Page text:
Thursday, February 5, 2009

Construal Level and Procrastination

Here's a study that's got a bit of attention, including at The Economist, at intellectual vanities and at Psychology Today. The paper found that the degree to which a task was construed abstractly made a difference to the level of procrastination: more abstract meant more procrastination.

You can currently get the paper at website the first author (Sean M. McCrea) here.

This is the full abstract:
According to construal-level theory, events that are distant in time tend to be represented more abstractly than are events that are close in time. This mental association between level of abstractness and temporal distance is proposed to be a bidirectional relationship, such that level of representation of an event should also have effects on the time when the activity is performed. In the present studies, participants were asked to respond to a questionnaire via e-mail within 3 weeks. The questionnaire was designed to induce either an abstract or a concrete construal. Using a variety of manipulations of construal level, the studies supported the predictions of construal-level theory. Individuals were less likely to procrastinate performing the task when the questionnaire induced a more concrete construal. Furthermore, this effect did not depend on the attractiveness, importance, or perceived difficulty of the task.
Based on a body of previous research suggesting among other things that events in the distant future are more likely to be represented abstractly (and vice-versa), and that concrete construals lead to better task performance, the authors hypothesised that "forming a concrete representation of a task will reduce procrastination, independently of any effects of planning or understanding of the task."

There were three complementary experiments, all using subjects who were students at the University of Konstanz. In all cases students had a questionnaire (about various tasks) to complete and return by email. In all cases they rated the importance, difficulty, pleasantness, convenience and interest of the tasks In all cases the number of hours taken to return the questionnaire (there was a deadline) was recorded (there was also a coding system for 'early', 'on time', 'late' and 'not returned' for an additional analysis). Subjects were randomly assigned to the abstract or concrete condition in each experiment.

There were also some differences between the three experiments.

In experiment 1 the questionnaire itself included either abstract or concrete demands relating to the same generic tasks ("open a bank account"). The abstract condition required participants to describe "what characteristics are implied" by the activity, in the concrete condition the demand was to say something about how to go about the task.

Experiment 2 was much the same, except that the abstract task required providing categories ("A bird is a _______" while the concrete task required providing examples ("A bird is an example of a _______").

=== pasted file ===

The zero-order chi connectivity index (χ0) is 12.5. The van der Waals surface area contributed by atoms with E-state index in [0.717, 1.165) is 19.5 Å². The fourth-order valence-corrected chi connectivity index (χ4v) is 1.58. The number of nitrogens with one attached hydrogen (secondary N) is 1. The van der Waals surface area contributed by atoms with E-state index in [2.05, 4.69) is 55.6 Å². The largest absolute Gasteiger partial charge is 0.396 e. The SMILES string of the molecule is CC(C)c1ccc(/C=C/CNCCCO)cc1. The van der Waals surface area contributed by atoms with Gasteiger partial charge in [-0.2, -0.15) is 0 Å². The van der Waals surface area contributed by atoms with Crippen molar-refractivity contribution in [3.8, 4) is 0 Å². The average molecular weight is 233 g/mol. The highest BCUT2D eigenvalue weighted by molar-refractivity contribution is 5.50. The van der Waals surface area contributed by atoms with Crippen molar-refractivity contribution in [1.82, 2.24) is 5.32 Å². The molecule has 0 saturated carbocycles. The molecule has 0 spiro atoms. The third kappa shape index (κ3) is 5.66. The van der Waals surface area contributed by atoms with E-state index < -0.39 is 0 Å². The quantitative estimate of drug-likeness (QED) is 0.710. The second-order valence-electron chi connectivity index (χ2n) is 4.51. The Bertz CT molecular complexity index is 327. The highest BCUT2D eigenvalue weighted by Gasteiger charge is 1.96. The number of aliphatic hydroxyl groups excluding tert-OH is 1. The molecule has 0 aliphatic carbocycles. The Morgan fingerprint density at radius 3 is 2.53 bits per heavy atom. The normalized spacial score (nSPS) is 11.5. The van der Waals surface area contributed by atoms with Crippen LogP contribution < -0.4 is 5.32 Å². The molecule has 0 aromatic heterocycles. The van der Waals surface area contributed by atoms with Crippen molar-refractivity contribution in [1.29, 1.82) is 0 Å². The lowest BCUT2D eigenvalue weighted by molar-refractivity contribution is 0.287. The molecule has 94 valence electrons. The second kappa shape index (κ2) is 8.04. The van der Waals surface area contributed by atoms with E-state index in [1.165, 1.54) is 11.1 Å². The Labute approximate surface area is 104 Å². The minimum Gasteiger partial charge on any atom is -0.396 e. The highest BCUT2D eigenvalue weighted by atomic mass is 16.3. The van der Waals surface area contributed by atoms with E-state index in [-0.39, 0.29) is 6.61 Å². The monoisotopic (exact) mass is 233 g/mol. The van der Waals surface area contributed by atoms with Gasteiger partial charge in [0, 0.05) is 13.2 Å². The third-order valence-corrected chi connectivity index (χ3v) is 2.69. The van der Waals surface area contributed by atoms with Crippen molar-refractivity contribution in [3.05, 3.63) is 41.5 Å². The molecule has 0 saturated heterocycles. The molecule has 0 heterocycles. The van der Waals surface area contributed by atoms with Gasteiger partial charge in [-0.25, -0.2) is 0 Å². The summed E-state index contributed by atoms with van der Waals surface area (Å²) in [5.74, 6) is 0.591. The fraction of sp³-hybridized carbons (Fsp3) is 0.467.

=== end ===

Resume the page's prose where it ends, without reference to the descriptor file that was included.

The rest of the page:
Experiment 3 was designed to address a risk that, despite the inclusion of difficulty and other ratings, any difference in return times in experiments 1 or 2 was related to something other than the abstract/concrete construals. Here all subjects completed the very same questionnaire, but half were primed concretely and half abstractly. The prime was a colour print of Seurat's 'La Parade' (detail from it here), with subjects either told something about the technique of pointillism (concrete) or the desired effect (abstract).

One way of looking at the bottom line of the results (there are several analyses in the paper) is to look at the response times for the three experiments:
Experiment 1:
Concrete: 175.78 hours
Abstract: 503.85 hours

Experiment 2:
Concrete: 301.76 hours
Abstract: 532.20 hours

Experiment 3:
Concrete: 338.75 hours
Abstract: 491.29 hours
As the authors note this is a significant addition to our understanding of procrastination. It's been known for some time that factors such as delay discounting are important for explaining procrastination, but this shows in addition that "the way the task is represented influences when individuals complete it."

This is important, and possibly useful. Maybe some of my mate Dave's more tardy grad students would find it helpful if they thought in more concrete terms about their overdue work ("write 500 decent words a day") instead of being distracted by hopeless tasks that happen to have vivid concrete descriptions ("read the whole internet"). Are you reading this, punks?

Finally, all discussion of procrastination should include a look at John Perry's fabulous essay on structured procrastination.
Sean M. McCrea, Nira Liberman, Yaacov Trope, Steven J. Sherman (2008). Construal Level and Procrastination Psychological Science, 19 (12), 1308-1314 DOI: 10.1111/j.1467-9280.2008.02240.x


Neuroskeptic said...

Did you make that picture yourself? :D

Doctor Spurt said...

Nope, but I did make it link to the place I took it from, which is Lifehacker:

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